Calls for financial literacy programs in high schools aren’t just for the benefit of a more informed consumer base. For Laurie Belew, 2016 chair of the FPA NexGen community, those programs are another avenue for young advisors to enter the profession.
“People want to be a doctor because they have an experience with their doctor,” she said. “It’s not like a junior high student is going to meet with a financial advisor.”
That early introduction is especially important when many financial planning undergraduate programs aren’t part of the business schools, according to Belew. “People have an interest in finance and naturally — I did — think, ‘Well, I need to go to business school.’ Sometimes even when you get there, you don’t learn about this whole other area of how to help people with their money.”
The industry is becoming more receptive to younger advisors, Belew said. “Just in the last 10 years since I’ve been in the industry, the conversation has really changed from ‘What do we do with these people?’ for lack of a better word, to ‘How can we make this a career for people who are interested?’”
Advisors are still asking where to look for talented young advisors, but Belew said the new question is “‘How can I engage and challenge younger advisors and really give them a career?’”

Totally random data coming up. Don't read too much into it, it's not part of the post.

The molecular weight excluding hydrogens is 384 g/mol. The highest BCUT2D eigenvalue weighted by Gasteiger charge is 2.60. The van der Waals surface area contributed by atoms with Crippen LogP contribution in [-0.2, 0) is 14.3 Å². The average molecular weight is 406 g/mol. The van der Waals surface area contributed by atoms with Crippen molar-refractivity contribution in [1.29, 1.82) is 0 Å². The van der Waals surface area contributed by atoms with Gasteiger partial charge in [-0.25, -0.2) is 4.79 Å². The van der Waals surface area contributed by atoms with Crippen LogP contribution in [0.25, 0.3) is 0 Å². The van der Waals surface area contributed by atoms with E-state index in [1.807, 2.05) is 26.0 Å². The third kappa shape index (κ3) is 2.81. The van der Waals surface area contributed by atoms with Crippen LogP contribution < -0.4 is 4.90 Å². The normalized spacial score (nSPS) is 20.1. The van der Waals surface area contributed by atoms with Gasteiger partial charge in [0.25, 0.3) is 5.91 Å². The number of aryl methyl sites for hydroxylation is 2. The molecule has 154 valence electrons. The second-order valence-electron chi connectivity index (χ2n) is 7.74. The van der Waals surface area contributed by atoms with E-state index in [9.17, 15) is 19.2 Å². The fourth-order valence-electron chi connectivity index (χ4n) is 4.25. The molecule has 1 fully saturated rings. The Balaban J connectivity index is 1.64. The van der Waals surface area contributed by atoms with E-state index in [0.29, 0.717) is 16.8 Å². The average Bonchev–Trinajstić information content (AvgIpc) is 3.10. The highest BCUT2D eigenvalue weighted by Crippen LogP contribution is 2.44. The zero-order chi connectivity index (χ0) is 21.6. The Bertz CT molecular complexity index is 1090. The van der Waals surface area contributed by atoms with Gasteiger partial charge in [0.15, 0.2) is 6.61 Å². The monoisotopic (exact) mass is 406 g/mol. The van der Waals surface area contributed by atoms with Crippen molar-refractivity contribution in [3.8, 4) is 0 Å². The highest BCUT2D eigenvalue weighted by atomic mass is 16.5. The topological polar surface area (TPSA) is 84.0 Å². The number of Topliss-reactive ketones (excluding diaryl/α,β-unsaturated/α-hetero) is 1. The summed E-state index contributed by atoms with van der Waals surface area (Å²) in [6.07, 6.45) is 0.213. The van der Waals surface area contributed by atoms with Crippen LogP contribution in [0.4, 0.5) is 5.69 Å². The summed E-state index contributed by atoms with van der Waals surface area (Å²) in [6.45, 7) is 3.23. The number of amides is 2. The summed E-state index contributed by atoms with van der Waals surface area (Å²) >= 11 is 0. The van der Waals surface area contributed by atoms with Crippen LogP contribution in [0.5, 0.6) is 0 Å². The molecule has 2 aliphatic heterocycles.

To that end, FPA NexGen focuses on engaging with local communities of advisors. NexGen was founded as a national organization that would bring advisors “together occasionally at conferences,” Belew said. However, “As we’ve grown through grassroots efforts, people are looking to connect on a regular basis in their local communities, so we’re trying to support those efforts.”
Belew noted that “every community is different, but as much as we can help them structure and help them overcome challenges, we’re trying to position ourselves to be a great resource for them in that regard.”
Conferences are still a major part of FPA’s outreach, and the NexGen Gathering conference has “grown by leaps and bounds” over the past three years, Belew said.